Author and photographer focus on the aspirations of Anton Pankevich, who left Russia with his family when he was 12. The Pankeviches eventually settled in New York City where Anton could study at Balanchine's School of American Ballet. Ms. Morris describes the young artist's life in Russia, his work, and the dedication it requires of the whole family to realize Anton's ambition. All have had to adapt to a new country's attitudes and customs to support themselves and Anton's studies. Ms. Morris told me that Anton, now in his last year at the School, is doing quite a bit of freelance dancing. Look for his name when the ballet is in town.
Anton Pankevich is sixteen and a ballet dancer. He began training in Leningrad where he was born, but at twelve he came with his family to America. He is now a student at the School of American Ballet in New York City, and is Dancing to America. Morris's text does not minimize the difficulties that Anton has had in the US, but she emphasizes that he can do here exactly what he wants to do-dance. Kolnik's pictures are fantastic. It's definitely refreshing to see a young man in ballet training. Girls aren't the only ones who can dance!
Gr 2-5-This beautifully photographed, informative book tells the story of Anton Pankevich, a Russian ballet dancer, and his immigration to the U.S. at the age of 12. Morris chronicles the boy's life in Leningrad, his study at the Vaganova Academy, and his decision to seek freedom of expression in America. An interesting author's note tells of the political and social climate in Anton's homeland before and after his departure. Also described are his travels around this country and his acceptance into the School of American Ballet in New York. Kolnik's lovely full-color photographs show the young dancer not only at ballet class, but also in school at the Professional Children's School, at home, seeing the sights, and even at play in the park. The culminating pictures of him performing in The Nutcracker at the State University of New York convey the excitement and emotion of a young person fully dedicated to his art. An excellent companion to Morris's On Their Toes (Atheneum, 1991).-Robin Works Davis, Hurst Public Library, TX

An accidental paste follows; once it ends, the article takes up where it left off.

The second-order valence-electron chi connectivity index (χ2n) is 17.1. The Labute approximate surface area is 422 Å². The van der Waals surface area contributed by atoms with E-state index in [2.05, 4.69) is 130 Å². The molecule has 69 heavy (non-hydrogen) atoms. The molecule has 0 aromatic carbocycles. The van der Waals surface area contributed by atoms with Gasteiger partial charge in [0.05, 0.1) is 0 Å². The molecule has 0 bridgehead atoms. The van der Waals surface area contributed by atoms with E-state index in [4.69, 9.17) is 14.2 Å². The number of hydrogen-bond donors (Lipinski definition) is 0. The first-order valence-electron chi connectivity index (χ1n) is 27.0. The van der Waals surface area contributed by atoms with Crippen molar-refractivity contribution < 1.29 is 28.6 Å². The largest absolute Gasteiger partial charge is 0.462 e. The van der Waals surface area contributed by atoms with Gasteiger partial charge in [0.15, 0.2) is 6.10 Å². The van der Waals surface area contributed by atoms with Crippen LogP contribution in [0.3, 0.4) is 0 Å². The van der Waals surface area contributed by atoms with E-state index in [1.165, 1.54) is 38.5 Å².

This photo-essay introduces 16-year-old Anton Pankevich, a Russian immigrant studying at the School of American Ballet in New York City. The text tells of his Russian ballet school, his parents' decision to move to the U.S., his family's experiences living here, his love of dancing, and his American ballet training. While part of Anton's story reflects that of other immigrants, the ballet theme is the strongest part of the book, and young dancers will probably be its audience. Clear, full-color photographs show Anton at home, at school, at play, in dance classes, and (once) in performance. The photos taken of Anton and his family outside the studio often have a staged, self-conscious quality reminiscent of family snapshots, though the many shots of Anton in class give a powerful sense of the personalities, activities, and dynamics of the dance studio. Recommended for larger collections.